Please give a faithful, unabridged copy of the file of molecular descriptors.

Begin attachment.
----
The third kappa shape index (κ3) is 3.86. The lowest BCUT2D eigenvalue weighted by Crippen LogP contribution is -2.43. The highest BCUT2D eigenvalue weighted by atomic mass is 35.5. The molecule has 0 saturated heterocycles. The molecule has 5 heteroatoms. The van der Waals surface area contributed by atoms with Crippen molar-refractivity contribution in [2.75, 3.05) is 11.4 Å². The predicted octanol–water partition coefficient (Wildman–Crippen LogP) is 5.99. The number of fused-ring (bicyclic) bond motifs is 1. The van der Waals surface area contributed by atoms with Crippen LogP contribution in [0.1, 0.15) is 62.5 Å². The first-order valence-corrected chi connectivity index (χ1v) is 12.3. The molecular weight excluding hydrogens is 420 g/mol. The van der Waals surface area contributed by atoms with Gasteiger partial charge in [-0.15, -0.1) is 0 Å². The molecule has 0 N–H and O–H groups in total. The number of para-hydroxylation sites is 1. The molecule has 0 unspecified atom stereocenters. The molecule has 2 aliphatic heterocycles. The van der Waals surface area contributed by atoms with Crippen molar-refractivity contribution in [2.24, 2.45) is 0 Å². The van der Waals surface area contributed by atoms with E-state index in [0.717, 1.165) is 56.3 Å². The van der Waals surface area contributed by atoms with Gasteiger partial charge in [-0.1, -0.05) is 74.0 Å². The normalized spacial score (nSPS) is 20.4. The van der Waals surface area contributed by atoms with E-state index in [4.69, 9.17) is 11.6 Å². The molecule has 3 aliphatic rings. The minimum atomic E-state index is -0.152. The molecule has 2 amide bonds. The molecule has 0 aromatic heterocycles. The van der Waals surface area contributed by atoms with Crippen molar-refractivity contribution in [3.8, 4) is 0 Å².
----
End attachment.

The third kappa shape index (κ3) is 3.86. The lowest BCUT2D eigenvalue weighted by Crippen LogP contribution is -2.43. The highest BCUT2D eigenvalue weighted by atomic mass is 35.5. The molecule has 0 saturated heterocycles. The molecule has 5 heteroatoms. The van der Waals surface area contributed by atoms with Crippen molar-refractivity contribution in [2.75, 3.05) is 11.4 Å². The predicted octanol–water partition coefficient (Wildman–Crippen LogP) is 5.99. The number of fused-ring (bicyclic) bond motifs is 1. The van der Waals surface area contributed by atoms with Crippen LogP contribution in [0.1, 0.15) is 62.5 Å². The first-order valence-corrected chi connectivity index (χ1v) is 12.3. The molecular weight excluding hydrogens is 420 g/mol. The van der Waals surface area contributed by atoms with Gasteiger partial charge in [-0.15, -0.1) is 0 Å². The molecule has 0 N–H and O–H groups in total. The number of para-hydroxylation sites is 1. The molecule has 0 unspecified atom stereocenters. The molecule has 2 aliphatic heterocycles. The van der Waals surface area contributed by atoms with Crippen molar-refractivity contribution in [2.24, 2.45) is 0 Å². The van der Waals surface area contributed by atoms with E-state index in [0.717, 1.165) is 56.3 Å². The van der Waals surface area contributed by atoms with Gasteiger partial charge in [-0.1, -0.05) is 74.0 Å². The normalized spacial score (nSPS) is 20.4. The van der Waals surface area contributed by atoms with E-state index in [4.69, 9.17) is 11.6 Å². The molecule has 3 aliphatic rings. The minimum atomic E-state index is -0.152. The molecule has 2 amide bonds. The molecule has 0 aromatic heterocycles. The van der Waals surface area contributed by atoms with Crippen molar-refractivity contribution in [3.8, 4) is 0 Å².